Token uniqueness and creativity tax Once trained, large language models use a type of tweaking called rlhf to write in a certain desired style. There are two methods here. orm and prm. orm rewards the model only on the output, while prm rewards the entire process. While prm maintains consistency and accuracy at the expense of creativity, orm is the opposite, which means a tax on creativity. In the future, a Gpt-5 level model might automatically restrict its creativity before outputting, i.e. token uniqueness, to avoid unintended consequences and give a generic, average answer without being boring enough. Economy of time, age of distinction and similarity of content When generative AI becomes superhuman in every aspect in the future, a number of scenarios may occur. You may have heard about the attention economy, your attention is analyzed according to various parameters about a product and how much you pay attention to it, and the algorithm uses your data to optimize it to make more profit from you or shares it with content producers. As of next year, artificial intelligence-generated content is expected to constitute the entire internet. Although some are right in saying that the content produced has already surpassed human consumption, what I mean is the scenario where the production of the content that attracts people's attention and demand is faster than its consumption per unit time. When this happens, we enter the era of discernment rather than attention. The difference is that, beyond automatic production, AI receives automatic feedback and distinguishes the content to best suit the demand. While attention is now the product, attention time spent on content becomes so valuable that it can finance itself, corresponding to a positive real return. While attention is the product, attention time will function as a kind of currency. Because the time when attention is devoted to content has become a scarce resource. Finally, content similarity is always examined in the context of copyright. one retired actor even sold the rights to his likeness. But once the superhuman diversity/quality curve is reached, it is plausible that the situation will reverse. That is, generative AI now sets the norm. Human content counterparts will increasingly try to emulate productive AI content in niches that suit their content profiles in order to license their content and make this license valuable, that is, to make money from it. Now algorithmic artificial intelligence creates preference profiles based on similarities in consumer preferences. but in this scenario it must now classify preference profiles according to how different they are from each other, because overall quality can now be scaled in favor of diversity rather than at its expense. submitted by /u/IntrepidRestaurant88 [link] [comments]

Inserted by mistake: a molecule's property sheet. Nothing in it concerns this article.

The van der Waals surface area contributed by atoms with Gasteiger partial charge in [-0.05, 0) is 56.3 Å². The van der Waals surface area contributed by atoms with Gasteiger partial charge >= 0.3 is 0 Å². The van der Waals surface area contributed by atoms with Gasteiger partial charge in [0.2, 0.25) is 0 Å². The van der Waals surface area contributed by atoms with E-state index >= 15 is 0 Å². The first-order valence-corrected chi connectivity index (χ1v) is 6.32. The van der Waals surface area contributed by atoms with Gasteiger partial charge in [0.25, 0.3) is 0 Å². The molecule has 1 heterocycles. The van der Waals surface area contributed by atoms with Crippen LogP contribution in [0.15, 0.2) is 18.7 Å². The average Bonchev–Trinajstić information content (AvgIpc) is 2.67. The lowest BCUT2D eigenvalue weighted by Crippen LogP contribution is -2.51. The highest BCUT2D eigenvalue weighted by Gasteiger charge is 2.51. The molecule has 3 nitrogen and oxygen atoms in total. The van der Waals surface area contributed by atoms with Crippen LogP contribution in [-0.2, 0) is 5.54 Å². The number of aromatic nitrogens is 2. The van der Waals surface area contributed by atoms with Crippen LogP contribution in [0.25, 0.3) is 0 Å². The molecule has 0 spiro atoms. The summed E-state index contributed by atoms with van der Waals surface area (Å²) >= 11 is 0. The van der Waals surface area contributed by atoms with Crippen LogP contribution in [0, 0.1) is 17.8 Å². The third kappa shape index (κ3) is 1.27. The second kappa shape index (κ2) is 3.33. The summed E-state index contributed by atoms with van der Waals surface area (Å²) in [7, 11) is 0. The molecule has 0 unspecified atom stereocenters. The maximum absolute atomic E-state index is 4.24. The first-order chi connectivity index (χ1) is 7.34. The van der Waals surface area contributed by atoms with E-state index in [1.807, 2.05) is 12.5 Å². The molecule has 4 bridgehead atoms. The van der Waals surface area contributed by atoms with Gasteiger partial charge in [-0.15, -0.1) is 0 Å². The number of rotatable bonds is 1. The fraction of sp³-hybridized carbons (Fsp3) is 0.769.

• Outfit Anyone made by HumanAIGC Alibaba Research Group
    by /u/poopsmith38 (Artificial Intelligence) on February 28, 2024 at 5:43 pm

    submitted by /u/poopsmith38 [link] [comments]

  • Cat walking towards camera
    by /u/235iguy (Artificial Intelligence Gateway) on February 28, 2024 at 5:13 pm

    I seen a video, can't remember where, of a AI cat walking down toward the camera through some shrubbery. I hope you know the one, it looked quite real. How was this made? Is it a program I can download for PC? How long does the program take to render this? Is it instant or does it take hours/days. (total AI noob, sorry) Thanks. submitted by /u/235iguy [link] [comments]

  • Just to confirm. Every author (ones at Google) of the pivotal paper, "Attention is all you Need", have quit Google. That's kind of astonishing. Just trying to confirm.
    by /u/ejpusa (Artificial Intelligence Gateway) on February 28, 2024 at 5:10 pm

    Saw a post about Google and AI. People seem to be heading elsewhere. The MBAa came in and laid down the law. "We make our rent with Ads" not selling AI. Kind of a corporate mess. Stock is still crashing. submitted by /u/ejpusa [link] [comments]